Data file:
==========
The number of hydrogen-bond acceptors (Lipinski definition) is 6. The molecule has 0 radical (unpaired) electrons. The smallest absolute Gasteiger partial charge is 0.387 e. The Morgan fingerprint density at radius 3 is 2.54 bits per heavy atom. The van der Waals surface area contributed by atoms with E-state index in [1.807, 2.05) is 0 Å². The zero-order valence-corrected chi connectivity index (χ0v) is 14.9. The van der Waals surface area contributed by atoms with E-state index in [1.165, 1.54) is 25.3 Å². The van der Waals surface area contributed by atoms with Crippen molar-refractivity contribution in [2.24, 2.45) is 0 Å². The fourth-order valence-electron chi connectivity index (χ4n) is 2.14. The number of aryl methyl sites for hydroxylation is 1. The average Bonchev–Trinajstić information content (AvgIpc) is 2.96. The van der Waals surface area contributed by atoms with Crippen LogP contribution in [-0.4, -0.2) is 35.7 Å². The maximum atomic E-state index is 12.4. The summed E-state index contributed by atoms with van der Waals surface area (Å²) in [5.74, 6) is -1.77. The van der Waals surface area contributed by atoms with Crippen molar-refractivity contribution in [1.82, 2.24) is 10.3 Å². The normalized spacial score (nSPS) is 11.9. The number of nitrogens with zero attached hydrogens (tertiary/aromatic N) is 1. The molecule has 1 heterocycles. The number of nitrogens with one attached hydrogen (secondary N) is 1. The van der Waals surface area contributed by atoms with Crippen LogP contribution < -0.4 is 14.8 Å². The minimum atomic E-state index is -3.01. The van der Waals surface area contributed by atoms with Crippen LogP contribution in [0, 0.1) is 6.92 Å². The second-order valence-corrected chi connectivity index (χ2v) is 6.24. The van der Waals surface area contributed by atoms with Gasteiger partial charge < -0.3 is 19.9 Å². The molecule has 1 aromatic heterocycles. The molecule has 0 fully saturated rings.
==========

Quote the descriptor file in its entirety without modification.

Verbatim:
The number of hydrogen-bond acceptors (Lipinski definition) is 6. The molecule has 0 radical (unpaired) electrons. The smallest absolute Gasteiger partial charge is 0.387 e. The Morgan fingerprint density at radius 3 is 2.54 bits per heavy atom. The van der Waals surface area contributed by atoms with E-state index in [1.807, 2.05) is 0 Å². The zero-order valence-corrected chi connectivity index (χ0v) is 14.9. The van der Waals surface area contributed by atoms with E-state index in [1.165, 1.54) is 25.3 Å². The van der Waals surface area contributed by atoms with Crippen molar-refractivity contribution in [2.24, 2.45) is 0 Å². The fourth-order valence-electron chi connectivity index (χ4n) is 2.14. The number of aryl methyl sites for hydroxylation is 1. The average Bonchev–Trinajstić information content (AvgIpc) is 2.96. The van der Waals surface area contributed by atoms with Crippen LogP contribution in [-0.4, -0.2) is 35.7 Å². The maximum atomic E-state index is 12.4. The summed E-state index contributed by atoms with van der Waals surface area (Å²) in [5.74, 6) is -1.77. The van der Waals surface area contributed by atoms with Crippen molar-refractivity contribution in [1.82, 2.24) is 10.3 Å². The normalized spacial score (nSPS) is 11.9. The number of nitrogens with zero attached hydrogens (tertiary/aromatic N) is 1. The molecule has 1 heterocycles. The number of nitrogens with one attached hydrogen (secondary N) is 1. The van der Waals surface area contributed by atoms with Crippen LogP contribution < -0.4 is 14.8 Å². The minimum atomic E-state index is -3.01. The van der Waals surface area contributed by atoms with Crippen LogP contribution in [0, 0.1) is 6.92 Å². The second-order valence-corrected chi connectivity index (χ2v) is 6.24. The van der Waals surface area contributed by atoms with Gasteiger partial charge < -0.3 is 19.9 Å². The molecule has 1 aromatic heterocycles. The molecule has 0 fully saturated rings.